To the Chinese, the Americans’ bombing of their embassy unmasked the United States as an enemy in acquaintance’s clothing, with true intentions the same as its Western neighbors: To wit, the humiliation and subjugation of the Middle Kingdom, or at least “containment” of its efforts to realize its inherent greatness once again. Almost no Chinese believed the bombing to be a mere mistake; and even if it was, they asked, why were the coordinates of a piece of China’s sovereign territory stored merely a finger’s slip away from the intended target?
At any rate, in Chinese culture, actions matter more than intentions, and the actions were horrific. So was the fallout for Americans in the country; even some Peace Corps volunteer teachers feared for their safety as students gathered around their apartments to protest. The United States has found itself laboring against the ill-will created by that incident ever since.
Perception is reality
Taking Chinese perception of an intentional American attack on Chinese soil at face value, it is hard to see how harboring one escaped dissident can possibly measure up. To be sure, Norway has suffered serious damage to its bilateral relations with China since the Nobel committee awarded Chinese dissident Liu Xiaobo the Nobel peace prize in 2010. But Norway is a relatively small fish as foreign trade goes, and the Chinese saw the award as a spontaneous provocation ordered by Norway’s authorities. This too may not cohere with reality, but perceptions are far more predictive of diplomatic repercussion than are facts.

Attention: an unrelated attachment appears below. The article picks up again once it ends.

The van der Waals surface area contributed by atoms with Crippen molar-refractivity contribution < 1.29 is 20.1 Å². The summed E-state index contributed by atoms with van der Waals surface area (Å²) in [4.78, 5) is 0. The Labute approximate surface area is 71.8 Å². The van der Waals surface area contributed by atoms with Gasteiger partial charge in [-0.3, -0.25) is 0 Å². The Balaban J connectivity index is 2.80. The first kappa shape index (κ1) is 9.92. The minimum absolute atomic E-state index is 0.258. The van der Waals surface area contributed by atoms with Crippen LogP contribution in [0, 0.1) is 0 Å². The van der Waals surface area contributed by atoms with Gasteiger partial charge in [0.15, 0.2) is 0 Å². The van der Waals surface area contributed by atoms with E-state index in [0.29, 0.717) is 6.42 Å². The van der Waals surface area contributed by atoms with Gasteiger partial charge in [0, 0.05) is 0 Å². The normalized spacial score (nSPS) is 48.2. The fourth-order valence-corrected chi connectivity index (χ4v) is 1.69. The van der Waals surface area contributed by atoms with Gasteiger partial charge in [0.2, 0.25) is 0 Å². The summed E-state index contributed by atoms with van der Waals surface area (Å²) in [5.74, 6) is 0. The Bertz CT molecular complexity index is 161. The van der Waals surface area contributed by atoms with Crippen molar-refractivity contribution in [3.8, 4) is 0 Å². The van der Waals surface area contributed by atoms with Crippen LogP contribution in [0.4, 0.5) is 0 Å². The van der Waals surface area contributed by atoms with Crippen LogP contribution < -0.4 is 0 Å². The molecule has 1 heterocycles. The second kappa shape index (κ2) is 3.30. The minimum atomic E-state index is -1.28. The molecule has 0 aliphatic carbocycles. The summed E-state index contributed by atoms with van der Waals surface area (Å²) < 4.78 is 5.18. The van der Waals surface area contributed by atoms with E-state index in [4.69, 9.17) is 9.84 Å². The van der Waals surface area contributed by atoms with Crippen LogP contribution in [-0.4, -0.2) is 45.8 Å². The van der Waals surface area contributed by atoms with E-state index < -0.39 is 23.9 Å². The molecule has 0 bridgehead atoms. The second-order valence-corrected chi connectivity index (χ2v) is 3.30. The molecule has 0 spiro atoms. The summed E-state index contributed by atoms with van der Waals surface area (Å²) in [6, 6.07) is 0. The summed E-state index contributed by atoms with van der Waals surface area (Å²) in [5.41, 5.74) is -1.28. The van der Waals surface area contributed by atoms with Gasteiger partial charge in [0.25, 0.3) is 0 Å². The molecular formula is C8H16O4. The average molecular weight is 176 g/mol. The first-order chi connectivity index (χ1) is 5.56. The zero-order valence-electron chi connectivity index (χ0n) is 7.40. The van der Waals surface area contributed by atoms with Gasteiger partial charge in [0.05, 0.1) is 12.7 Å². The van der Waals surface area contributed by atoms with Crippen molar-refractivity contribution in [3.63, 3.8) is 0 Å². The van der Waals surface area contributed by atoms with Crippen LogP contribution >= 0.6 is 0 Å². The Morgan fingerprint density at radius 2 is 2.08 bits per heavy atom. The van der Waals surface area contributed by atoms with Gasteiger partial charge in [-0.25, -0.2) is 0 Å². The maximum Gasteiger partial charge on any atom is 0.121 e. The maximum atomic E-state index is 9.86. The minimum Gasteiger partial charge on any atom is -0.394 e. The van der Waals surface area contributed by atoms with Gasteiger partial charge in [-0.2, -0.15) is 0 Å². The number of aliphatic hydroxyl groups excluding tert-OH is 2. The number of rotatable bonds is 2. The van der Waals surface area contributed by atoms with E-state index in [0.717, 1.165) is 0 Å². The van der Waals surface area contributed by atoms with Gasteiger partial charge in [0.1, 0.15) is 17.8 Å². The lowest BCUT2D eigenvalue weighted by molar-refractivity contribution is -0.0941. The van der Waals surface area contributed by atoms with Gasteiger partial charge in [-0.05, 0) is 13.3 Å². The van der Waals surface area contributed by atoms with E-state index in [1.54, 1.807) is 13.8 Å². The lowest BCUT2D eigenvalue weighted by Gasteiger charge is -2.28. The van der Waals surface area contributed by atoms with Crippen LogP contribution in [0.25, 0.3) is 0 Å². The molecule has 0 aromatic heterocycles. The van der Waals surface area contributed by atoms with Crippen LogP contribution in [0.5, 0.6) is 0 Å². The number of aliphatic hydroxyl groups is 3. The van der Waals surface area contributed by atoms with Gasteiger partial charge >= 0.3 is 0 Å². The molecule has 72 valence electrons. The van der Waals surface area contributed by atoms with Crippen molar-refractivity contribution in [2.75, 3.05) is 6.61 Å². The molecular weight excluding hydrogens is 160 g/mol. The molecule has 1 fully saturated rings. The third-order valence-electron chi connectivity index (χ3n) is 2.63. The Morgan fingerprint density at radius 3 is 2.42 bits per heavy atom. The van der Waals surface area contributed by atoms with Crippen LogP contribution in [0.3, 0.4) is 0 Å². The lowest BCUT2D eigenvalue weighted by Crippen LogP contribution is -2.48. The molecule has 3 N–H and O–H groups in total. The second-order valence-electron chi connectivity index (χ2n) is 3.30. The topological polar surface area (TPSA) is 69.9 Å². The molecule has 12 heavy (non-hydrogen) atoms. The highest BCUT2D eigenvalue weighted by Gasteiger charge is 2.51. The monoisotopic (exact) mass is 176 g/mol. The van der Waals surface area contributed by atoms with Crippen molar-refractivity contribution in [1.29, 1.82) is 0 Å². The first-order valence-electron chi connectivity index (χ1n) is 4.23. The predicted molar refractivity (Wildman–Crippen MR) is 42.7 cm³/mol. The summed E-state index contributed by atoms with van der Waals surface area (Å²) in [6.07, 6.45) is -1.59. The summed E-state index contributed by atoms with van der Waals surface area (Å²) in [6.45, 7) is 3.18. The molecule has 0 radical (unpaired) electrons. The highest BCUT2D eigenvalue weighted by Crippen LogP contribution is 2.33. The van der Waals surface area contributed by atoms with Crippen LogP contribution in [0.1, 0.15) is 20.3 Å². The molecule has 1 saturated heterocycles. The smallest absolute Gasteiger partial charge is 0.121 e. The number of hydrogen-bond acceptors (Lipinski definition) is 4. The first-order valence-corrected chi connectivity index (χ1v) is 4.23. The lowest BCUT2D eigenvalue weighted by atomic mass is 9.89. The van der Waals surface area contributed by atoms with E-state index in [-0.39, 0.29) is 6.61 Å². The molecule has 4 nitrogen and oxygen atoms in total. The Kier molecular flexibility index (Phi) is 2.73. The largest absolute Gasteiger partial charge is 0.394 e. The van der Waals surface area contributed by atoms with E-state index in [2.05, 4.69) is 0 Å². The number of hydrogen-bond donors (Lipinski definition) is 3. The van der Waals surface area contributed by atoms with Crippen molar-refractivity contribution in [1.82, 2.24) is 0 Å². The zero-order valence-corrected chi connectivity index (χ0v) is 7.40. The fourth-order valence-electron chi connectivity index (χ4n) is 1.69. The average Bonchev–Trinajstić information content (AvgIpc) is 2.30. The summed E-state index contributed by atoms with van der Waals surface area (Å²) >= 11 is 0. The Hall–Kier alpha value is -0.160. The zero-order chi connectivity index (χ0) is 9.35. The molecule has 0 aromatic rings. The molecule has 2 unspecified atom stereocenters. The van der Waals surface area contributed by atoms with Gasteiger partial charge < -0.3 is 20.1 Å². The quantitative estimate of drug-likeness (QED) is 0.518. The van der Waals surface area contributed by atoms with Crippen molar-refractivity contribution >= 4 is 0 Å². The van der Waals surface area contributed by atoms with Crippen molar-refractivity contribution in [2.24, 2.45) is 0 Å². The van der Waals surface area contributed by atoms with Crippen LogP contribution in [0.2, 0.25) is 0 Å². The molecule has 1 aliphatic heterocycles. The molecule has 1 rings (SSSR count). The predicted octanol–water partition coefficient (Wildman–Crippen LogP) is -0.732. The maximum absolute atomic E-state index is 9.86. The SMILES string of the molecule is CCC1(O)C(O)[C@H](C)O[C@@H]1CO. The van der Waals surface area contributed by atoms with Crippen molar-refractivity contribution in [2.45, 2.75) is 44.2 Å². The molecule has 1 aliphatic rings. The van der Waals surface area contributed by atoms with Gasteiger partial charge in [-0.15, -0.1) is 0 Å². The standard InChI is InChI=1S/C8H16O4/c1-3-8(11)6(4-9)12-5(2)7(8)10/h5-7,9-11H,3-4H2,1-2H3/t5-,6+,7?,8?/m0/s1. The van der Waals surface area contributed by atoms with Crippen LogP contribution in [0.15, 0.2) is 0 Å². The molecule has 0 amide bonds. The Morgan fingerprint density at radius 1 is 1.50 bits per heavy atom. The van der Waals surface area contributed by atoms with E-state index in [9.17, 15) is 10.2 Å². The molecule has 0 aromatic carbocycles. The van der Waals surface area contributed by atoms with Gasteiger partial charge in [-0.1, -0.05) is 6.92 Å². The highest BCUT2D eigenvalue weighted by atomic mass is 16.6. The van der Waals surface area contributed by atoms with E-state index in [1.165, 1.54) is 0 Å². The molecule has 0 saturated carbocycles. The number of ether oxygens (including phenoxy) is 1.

In the realm of perception, China’s chief bugbear is not the U.S.’s criticism of its human rights record, per se. Rather it is perceived U.S. efforts to contain China, with human rights concerns a convenient pretext for self-interested meddling. Here, however, there is no apparent meddling. If Chen and friends did not orchestrate this daring escape purely by their own wits, there is no public evidence to the contrary.